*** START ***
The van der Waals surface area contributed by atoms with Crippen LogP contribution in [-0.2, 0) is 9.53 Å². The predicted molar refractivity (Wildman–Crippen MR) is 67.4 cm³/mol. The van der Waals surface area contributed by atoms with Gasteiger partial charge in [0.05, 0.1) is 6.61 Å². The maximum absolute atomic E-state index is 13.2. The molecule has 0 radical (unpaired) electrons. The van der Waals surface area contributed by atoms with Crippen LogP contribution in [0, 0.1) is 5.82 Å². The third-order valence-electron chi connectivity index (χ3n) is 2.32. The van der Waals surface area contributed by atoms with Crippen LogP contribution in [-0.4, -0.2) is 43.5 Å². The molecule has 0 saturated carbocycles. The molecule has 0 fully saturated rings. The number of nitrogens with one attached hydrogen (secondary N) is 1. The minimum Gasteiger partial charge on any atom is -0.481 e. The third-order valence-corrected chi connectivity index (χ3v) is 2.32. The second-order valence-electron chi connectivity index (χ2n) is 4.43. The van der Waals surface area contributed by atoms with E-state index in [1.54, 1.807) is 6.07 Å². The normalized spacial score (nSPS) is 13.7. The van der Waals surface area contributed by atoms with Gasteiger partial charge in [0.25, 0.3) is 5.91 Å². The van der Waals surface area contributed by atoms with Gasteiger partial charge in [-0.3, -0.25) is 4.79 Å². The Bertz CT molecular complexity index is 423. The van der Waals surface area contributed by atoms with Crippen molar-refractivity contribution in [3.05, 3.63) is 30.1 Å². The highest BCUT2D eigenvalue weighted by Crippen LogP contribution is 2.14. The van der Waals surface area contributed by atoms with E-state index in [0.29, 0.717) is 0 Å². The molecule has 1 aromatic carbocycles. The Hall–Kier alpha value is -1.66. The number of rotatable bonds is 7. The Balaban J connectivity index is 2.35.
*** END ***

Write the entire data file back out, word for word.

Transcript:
The van der Waals surface area contributed by atoms with Crippen LogP contribution in [-0.2, 0) is 9.53 Å². The predicted molar refractivity (Wildman–Crippen MR) is 67.4 cm³/mol. The van der Waals surface area contributed by atoms with Gasteiger partial charge in [0.05, 0.1) is 6.61 Å². The maximum absolute atomic E-state index is 13.2. The molecule has 0 radical (unpaired) electrons. The van der Waals surface area contributed by atoms with Crippen LogP contribution in [0, 0.1) is 5.82 Å². The third-order valence-electron chi connectivity index (χ3n) is 2.32. The van der Waals surface area contributed by atoms with Crippen LogP contribution in [-0.4, -0.2) is 43.5 Å². The molecule has 0 saturated carbocycles. The molecule has 0 fully saturated rings. The number of nitrogens with one attached hydrogen (secondary N) is 1. The minimum Gasteiger partial charge on any atom is -0.481 e. The third-order valence-corrected chi connectivity index (χ3v) is 2.32. The second-order valence-electron chi connectivity index (χ2n) is 4.43. The van der Waals surface area contributed by atoms with E-state index in [1.54, 1.807) is 6.07 Å². The normalized spacial score (nSPS) is 13.7. The van der Waals surface area contributed by atoms with Gasteiger partial charge in [0.25, 0.3) is 5.91 Å². The van der Waals surface area contributed by atoms with Gasteiger partial charge in [-0.3, -0.25) is 4.79 Å². The Bertz CT molecular complexity index is 423. The van der Waals surface area contributed by atoms with Crippen molar-refractivity contribution in [3.05, 3.63) is 30.1 Å². The highest BCUT2D eigenvalue weighted by Crippen LogP contribution is 2.14. The van der Waals surface area contributed by atoms with E-state index in [0.29, 0.717) is 0 Å². The molecule has 1 aromatic carbocycles. The Hall–Kier alpha value is -1.66. The number of rotatable bonds is 7. The Balaban J connectivity index is 2.35.